by Nancy Martin
My worst fear (okay, maybe not my worst, worst, but next-to-worst) is driving off a bridge into a river. Naturally, I was riveted and horrified by last week's bridge collapse in Minnesota. And because I live in a city of three major rivers, not to mention countless tributaries, it's kinda hard for me to drive anywhere without my imagination taking an occasional plunge into nightmare country.
I was growing up in a rural part of the state when President Eisenhower decided we all needed an interstate highway to move bombs and troops that would keep us safe from the Cubans. I was a little girl when the bulldozers came to my town to start work on the very first section of a gigantic project that would eventually become Interstate 80. The initial plans, in fact, included bulldozing through our home--my parents' hilltop dream house. Only a huge lawsuit prevented its destruction, but I spent several of my formative years watching road construction just a couple of hundred yards from our front lawn.
The work included construction of twin bridges (two, because Fidel might be able to destroy one, but surely not both) that spanned the small creek (and the large valley it created) in our community. When the weather turned bitter cold, however, those bridges stood unfinished for a long winter. As a family, we took walks out to the end of the bridges and looked down at the water far, far below.
In my imagination, of course, I went tumbling off the end of the bridge. I dreamed about it endlessly. How many different ways might I slip off the edge? On a bike? A skateboard? A runaway pony? In my mother's station wagon? I'm sure my childish mind combined the fear of losing our house with the natural terror of falling from a great height. Almost nightly, I had the recurring nightmare of being driven (I was totally helpless from the get-go, see?) off the bridge, falling through space, crashing through the ice where the car would immediately sink, trapping me as the icy water gushed in. Even if I managed to escape the car, I'd be stuck under the ice.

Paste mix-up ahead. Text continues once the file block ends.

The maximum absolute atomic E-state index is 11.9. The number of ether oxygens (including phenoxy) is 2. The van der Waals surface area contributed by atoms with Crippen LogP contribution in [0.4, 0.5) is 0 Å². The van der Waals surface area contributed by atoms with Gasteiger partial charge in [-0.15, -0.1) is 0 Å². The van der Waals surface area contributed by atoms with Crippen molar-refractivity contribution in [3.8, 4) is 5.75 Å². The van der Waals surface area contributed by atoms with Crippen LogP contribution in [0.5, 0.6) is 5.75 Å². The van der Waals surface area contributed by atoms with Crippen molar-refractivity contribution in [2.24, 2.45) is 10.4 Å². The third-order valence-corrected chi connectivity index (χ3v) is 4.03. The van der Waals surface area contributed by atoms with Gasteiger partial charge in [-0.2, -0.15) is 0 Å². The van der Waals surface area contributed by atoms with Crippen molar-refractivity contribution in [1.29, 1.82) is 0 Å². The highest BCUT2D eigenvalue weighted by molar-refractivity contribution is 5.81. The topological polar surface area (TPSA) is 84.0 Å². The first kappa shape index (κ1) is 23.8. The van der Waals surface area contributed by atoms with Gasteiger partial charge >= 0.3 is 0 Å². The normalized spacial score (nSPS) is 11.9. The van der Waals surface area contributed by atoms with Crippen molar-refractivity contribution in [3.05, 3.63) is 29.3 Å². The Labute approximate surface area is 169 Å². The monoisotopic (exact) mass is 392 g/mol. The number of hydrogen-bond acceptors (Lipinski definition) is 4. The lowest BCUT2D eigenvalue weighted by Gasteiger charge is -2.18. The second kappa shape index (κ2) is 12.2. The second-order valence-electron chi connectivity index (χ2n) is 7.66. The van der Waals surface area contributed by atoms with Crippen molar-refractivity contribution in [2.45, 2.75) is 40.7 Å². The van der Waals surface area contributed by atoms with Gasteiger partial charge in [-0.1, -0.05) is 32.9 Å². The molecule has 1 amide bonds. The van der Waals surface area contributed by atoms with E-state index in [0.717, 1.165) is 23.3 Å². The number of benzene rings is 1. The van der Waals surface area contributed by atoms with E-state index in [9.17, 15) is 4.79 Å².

Even as recently as two months ago, I have had that dream. Sometimes it comes with permutations that reflect whatever conflict going on in my life at the time. (When my children were babies, I was compelled to sacrifice myself, of course, to save them.)
I am drawn to all the news articles written about last week's disaster. It seems most people were saved because they were stuck in traffic. (If they'd been traveling fast, they might have been propelled into the river.) Or by shock absorbers and air bags. (I think various new car design technologies helped, but these two are mentioned first.) And, of course, the quick actions of good Samaritans at the scene.
Am I going to buy one of those gadgets that can break a car window from inside? You bet.
Naturally, the persistence of my dream meant I eventually had to write about such a catastrophe.
I put it off for a long time, but finally I wrote the scene. It's in the book that will be published next spring. My protagonist, Nora Blackbird, is trapped in a car as it plunges into a river, and she must fight her way out of certain death. I found myself shaking as I drafted those pages the first time. My heart pounded. I had to get up from my chair to walk around my office to calm down.
Funny thing. Since finishing the book, I've been considerably calmer about the bridge-car-drowning scenario. In fact, I really expected the dream to recur after the Minnesota disaster, but it hasn't come back. Yet. I wonder if writing about it has helped me tamp down my fears? Or put them to rest, perhaps? Or am I just taking a subconscious break for a bit? Time will tell.
My worst, worst, very worst fear, however, is something I dare not even speak. Or type. Because it's too horrible for me to get my brain around. I will only say it involves reptiles. I don't think I can inflict it upon Nora Blackbird. It's too awful.
My daughter is afraid of bears and spiders. She says she can trace her terror of spiders to the time she was brushing her teeth at our summer cottage, and a centipede crawled out of the drain. (The bear thing started--I think--when we took her to a zoo, and the Kodiak bears had a fight. At least, we told her that's what they were doing. If we'd told the truth, her fears would--well, let's not go there.) My sister is terrified of mice. I mean bizarrely terrified. Pigeons, too.
What's your worst fear? And have you written about it yet?